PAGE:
October 04, 2006
Energy Economist position at EPA
Energy Economist position at EPA
Office of Air & Radiation, Office of Atmospheric Programs
Climate Change Division
The Climate Change Division (CCD) is responsible for developing the official U.S. inventory of greenhouse gases (GHGs); conducting economic analyses of the mitigation of GHGs; assessing long-term projections of climate change, including potential impacts to human health and the environment; and coordinating domestic and international policies relating to climate change.
U.S. CITIZENSHIP IS REQUIRED. The salary range of GS-12 to GS-13
($65,048 - $100,554), dependent upon qualifications. If interested
please, e-mail a cover letter and resume to the following contact:
1200 Pennsylvania Avenue, N.W.
Washington, DC 20460
No Phone Calls Please
This invitation for resumes is an opportunity for you to introduce yourself to us. It is not an official job application process. The formal application is on the U.S. Environmental Protection Agency's EZ-hire website. Listing # HQ-OAR-DE-2006-0051.
EPA is an Equal Opportunity Employer. Selection for these positions will be based solely on merit without regard to race, color, religion, age, gender, national origin, political affiliation, disability, sexual orientation, marital or family status, or any other non-merit factors.
Climate Economics Branch
This position is in the Climate Economics Branch (CEB), which is responsible for designing and implementing projects related to assessing greenhouse gas (GHG) scenarios, land-use change, carbon sequestration, and integrated assessment. In addition, the Branch is responsible for conducting analyses of the economic effects of greenhouse gas emission reductions and carbon sequestration, including areas such as greenhouse gas intensity, capital turn-over, and technological diffusion.
The CEB is responsible for informing climate policy makers regarding the economic implications of policies to reduce the greenhouse gas intensity of the U.S. economy. The CEB also provides analytical rigor to policy analysis concerning efforts to reduce GHG emissions in support of the U.S. Administration's programs that help industry reduce GHG emissions efficiently. The CEB develops strategies and analytical tools to address a variety of types of climate change policies, and initiates basic economic research to advance the state of knowledge of climate change economics.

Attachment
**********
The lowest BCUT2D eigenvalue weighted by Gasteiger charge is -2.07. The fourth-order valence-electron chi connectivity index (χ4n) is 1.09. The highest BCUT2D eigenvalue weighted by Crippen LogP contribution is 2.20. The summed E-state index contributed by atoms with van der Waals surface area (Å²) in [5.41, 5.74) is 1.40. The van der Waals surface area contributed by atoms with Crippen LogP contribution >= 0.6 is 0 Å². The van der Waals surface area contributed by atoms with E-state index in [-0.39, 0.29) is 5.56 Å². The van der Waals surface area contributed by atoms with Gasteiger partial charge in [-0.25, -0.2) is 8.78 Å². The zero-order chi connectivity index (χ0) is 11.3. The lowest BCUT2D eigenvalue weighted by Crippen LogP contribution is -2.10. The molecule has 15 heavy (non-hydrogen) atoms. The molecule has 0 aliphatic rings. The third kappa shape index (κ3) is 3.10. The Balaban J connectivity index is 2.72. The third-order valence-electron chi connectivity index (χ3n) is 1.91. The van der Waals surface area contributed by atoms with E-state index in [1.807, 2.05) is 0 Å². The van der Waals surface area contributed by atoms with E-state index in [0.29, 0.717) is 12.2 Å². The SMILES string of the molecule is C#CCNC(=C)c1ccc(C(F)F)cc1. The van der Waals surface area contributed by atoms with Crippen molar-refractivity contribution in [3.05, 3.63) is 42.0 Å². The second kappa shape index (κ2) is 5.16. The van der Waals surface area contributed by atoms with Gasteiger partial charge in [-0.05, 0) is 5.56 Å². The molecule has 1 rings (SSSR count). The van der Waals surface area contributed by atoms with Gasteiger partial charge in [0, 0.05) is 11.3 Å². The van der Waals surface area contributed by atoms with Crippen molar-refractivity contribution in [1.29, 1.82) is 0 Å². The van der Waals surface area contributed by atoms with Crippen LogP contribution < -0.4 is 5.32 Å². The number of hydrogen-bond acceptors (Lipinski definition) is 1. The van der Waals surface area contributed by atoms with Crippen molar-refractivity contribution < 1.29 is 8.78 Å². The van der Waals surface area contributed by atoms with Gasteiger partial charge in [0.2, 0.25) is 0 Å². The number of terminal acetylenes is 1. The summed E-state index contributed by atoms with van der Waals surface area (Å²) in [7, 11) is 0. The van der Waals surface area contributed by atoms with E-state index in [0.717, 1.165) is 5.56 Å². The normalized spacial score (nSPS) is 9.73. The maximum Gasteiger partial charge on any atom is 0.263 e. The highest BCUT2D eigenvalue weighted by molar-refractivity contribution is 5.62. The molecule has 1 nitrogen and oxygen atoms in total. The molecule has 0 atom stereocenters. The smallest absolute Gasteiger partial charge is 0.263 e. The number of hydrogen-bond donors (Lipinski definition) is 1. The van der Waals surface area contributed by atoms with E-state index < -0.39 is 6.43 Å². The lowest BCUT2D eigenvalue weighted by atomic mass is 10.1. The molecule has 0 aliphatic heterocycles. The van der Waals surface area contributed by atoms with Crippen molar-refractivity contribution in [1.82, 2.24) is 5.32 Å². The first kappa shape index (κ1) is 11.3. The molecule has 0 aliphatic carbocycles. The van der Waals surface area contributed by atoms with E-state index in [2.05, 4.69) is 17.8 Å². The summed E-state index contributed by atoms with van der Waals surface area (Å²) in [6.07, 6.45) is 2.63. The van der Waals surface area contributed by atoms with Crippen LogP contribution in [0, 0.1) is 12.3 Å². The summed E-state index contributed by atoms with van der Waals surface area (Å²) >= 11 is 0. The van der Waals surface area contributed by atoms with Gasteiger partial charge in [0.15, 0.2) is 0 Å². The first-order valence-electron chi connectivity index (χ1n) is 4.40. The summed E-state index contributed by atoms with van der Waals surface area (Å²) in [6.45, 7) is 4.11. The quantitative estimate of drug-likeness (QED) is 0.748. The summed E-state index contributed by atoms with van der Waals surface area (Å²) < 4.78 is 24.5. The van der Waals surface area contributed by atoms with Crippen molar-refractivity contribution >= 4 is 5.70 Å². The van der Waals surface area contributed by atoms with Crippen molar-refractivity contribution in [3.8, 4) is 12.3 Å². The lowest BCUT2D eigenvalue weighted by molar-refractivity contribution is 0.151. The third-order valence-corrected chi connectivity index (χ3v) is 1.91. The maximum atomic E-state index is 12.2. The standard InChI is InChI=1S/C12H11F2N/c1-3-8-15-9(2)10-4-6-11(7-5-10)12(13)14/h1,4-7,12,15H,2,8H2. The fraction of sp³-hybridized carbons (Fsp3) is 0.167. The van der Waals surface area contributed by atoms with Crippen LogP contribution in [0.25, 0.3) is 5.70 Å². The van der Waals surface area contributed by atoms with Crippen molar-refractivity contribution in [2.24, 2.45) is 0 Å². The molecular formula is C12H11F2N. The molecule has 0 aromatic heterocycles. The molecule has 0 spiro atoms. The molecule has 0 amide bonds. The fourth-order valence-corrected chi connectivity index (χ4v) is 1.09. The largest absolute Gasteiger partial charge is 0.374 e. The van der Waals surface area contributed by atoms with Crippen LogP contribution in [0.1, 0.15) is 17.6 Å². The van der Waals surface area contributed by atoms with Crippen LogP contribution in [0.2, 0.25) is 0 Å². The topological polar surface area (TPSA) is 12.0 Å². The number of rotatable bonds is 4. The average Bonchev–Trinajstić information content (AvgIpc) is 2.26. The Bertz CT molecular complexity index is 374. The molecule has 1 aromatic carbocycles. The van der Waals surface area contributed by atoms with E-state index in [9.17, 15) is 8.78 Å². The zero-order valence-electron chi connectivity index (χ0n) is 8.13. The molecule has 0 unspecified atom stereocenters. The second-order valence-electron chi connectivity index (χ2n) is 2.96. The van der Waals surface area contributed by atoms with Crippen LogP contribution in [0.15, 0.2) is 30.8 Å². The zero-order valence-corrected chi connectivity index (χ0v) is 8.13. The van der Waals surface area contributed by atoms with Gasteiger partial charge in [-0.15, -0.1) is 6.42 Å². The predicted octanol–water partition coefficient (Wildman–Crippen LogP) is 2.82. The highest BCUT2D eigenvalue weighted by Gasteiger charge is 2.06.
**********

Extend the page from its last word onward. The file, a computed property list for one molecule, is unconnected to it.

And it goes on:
Energy Economist Position and Qualifications
This position is for an economist who can contribute to assessing climate change mitigation policy options, particularly in the U.S.
energy sector. Most of the incumbent's time will be spent managing and overseeing the development and use of large scale computable general equilibrium models. These are economic models that assess the impacts of greenhouse gas mitigation measures. As the focus of this position is the use of large-scale economic modeling to conduct research and analysis, some previous exposure to economic modeling would be preferable.
The incumbent should be a self-motivated analyst capable of contributing to the design of a research program that meets the analytical needs of the EPA. Strong communication skills are necessary to facilitate interactions with other economist, stakeholders, and contractors.
Excellent writing skills are required to communicate the results of
research and analysis. The applicant will be required to work in a
team and multi-disciplinary setting.
Successful candidates must have a strong background in economics and quantitative analysis, and should be familiar with climate change science and policy. The ideal candidate should have an advanced degree (PhD preferred) in economics or engineering, with significant exposure to environmental and energy economics, and public policy. Understanding of quantitative skills such mathematical economics, econometrics, and statistics is required. Position requires a strong commitment to environmental protection, excellent writing skills, a high energy level, and project management experience. Domestic and international travel may be required.
Posted by ami at October 4, 2006 10:50 AM